Required Registration



In modern medicine, any person who is qualified enough to practise has to register with the office of the APMC. The APMC Act 2004 was passed by the State Assembly and published in the Arunachal Pradesh Gazette Notification no. 56, Vol-Xlll on 12 May, 2004 and works as per the MCI, 1956.



The APHMC and APMC both follow the rules and act of MCI, 1958 and thereby, every person who holds any of the medical qualifications required or is registered in MCI has to be registered in the present pursuing state medical council with a minimum degree of MBBS. Every branch of Allopath, Homeo and Ayurved has its own council to register in the MCI or state medical councils.



Awareness



From time to time the MCI issues notices regarding awareness to fill in the public need. The last awareness notice was out on January 11, 2016 which was circulated to all defined departments and local newspapers by the state medical councils on the details of patient information to be used in a doctor’s prescription pad. Details containing the doctor’s name, degree, registration number, signature and patients details like name, age and provisional diagnosis with strength and dosage of medicine are all requisite.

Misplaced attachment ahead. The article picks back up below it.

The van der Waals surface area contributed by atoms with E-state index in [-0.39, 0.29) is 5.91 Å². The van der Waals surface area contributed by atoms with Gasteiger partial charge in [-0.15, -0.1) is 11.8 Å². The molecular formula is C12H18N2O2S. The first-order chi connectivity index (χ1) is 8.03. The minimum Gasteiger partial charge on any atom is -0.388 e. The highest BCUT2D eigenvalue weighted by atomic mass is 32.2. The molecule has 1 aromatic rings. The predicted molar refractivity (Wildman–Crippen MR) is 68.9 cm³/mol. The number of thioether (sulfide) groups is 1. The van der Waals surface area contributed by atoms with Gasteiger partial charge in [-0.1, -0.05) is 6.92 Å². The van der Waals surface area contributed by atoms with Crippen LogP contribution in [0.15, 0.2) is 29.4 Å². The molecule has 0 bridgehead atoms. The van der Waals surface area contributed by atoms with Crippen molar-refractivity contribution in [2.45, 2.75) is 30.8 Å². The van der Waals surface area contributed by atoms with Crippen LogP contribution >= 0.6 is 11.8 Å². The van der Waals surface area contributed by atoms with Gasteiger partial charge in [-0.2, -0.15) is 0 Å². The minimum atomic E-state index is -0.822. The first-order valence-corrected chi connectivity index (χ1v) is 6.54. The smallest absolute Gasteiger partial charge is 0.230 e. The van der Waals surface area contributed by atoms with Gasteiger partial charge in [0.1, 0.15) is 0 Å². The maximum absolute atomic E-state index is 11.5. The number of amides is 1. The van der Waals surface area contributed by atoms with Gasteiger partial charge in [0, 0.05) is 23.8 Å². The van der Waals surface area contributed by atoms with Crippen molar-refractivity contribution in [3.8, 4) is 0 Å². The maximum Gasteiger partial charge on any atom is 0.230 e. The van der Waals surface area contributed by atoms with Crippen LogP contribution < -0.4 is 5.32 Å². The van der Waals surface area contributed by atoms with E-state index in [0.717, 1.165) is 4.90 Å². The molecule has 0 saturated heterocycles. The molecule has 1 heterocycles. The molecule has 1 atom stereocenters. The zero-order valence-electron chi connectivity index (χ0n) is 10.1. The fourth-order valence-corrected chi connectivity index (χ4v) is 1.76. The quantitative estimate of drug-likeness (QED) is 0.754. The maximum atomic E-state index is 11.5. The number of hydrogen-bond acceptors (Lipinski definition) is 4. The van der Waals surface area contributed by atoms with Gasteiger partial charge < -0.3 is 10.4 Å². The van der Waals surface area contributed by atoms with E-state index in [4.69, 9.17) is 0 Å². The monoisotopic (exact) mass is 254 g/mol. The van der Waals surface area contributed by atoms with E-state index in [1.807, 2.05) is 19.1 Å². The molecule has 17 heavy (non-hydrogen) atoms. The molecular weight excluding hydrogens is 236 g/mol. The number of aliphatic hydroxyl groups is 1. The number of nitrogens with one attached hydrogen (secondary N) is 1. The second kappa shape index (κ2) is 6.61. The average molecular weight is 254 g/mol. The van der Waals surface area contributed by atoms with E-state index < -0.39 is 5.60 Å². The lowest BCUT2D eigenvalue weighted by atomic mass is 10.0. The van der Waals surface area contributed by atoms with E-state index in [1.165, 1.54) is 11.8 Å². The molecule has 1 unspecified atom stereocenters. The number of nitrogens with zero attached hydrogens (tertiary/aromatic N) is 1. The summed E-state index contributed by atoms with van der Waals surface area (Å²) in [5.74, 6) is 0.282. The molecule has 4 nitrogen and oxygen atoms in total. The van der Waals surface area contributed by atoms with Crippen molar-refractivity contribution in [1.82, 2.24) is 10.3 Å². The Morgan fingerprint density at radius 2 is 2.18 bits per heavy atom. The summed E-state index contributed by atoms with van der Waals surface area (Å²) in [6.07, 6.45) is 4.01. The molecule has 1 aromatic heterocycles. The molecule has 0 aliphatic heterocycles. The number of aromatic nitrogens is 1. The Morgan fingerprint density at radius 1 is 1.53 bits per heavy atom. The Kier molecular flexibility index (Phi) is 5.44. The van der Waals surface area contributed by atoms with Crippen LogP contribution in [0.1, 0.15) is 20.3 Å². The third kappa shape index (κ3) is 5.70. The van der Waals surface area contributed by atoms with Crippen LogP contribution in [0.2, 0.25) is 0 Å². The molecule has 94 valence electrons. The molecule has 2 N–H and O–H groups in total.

Even as some know Hareendran to be a pharmacist and not a doctor, many locals, especially those from underprivileged backgrounds come to him for treatment.

After the various steps taken and repeated notice given to Hareendran by the APMC to stop practicing allopathic medicine and to stop using the title of 'DR' (doctor) in front of his name, his practise is still running secretly and he has been using plain paper as prescription pads.



Locals around the area said that Hareendran has made a good connection with them as he has been with them for more than 28 years and most people of Nirjuli know him, and hence, nobody ever questions him and even consider him a hero forPharmacists are not privy to all the information that doctors are to, and that is one reason why pharmacist should not be prescribing drugs. It is not unethical for a pharmacist to make an assumption about someone else's health and stand between a patient and their medication, but could also lead to serious repercussions. The prime duty of a pharmacist is the safe transfer and drug administration for patient care as prescribed by the doctor.



However, when medical expenses are sky-rocketing and meeting a doctor to find out what ails us burns a hole through our pockets, people in general will be compelled to resort to cheaper means that serve their purpose. Now that does not mean we encourage pharmacists playing the role of doctors, but we certainly hope the government comes up with more policies that benefit those who need it the most.

Look East Spark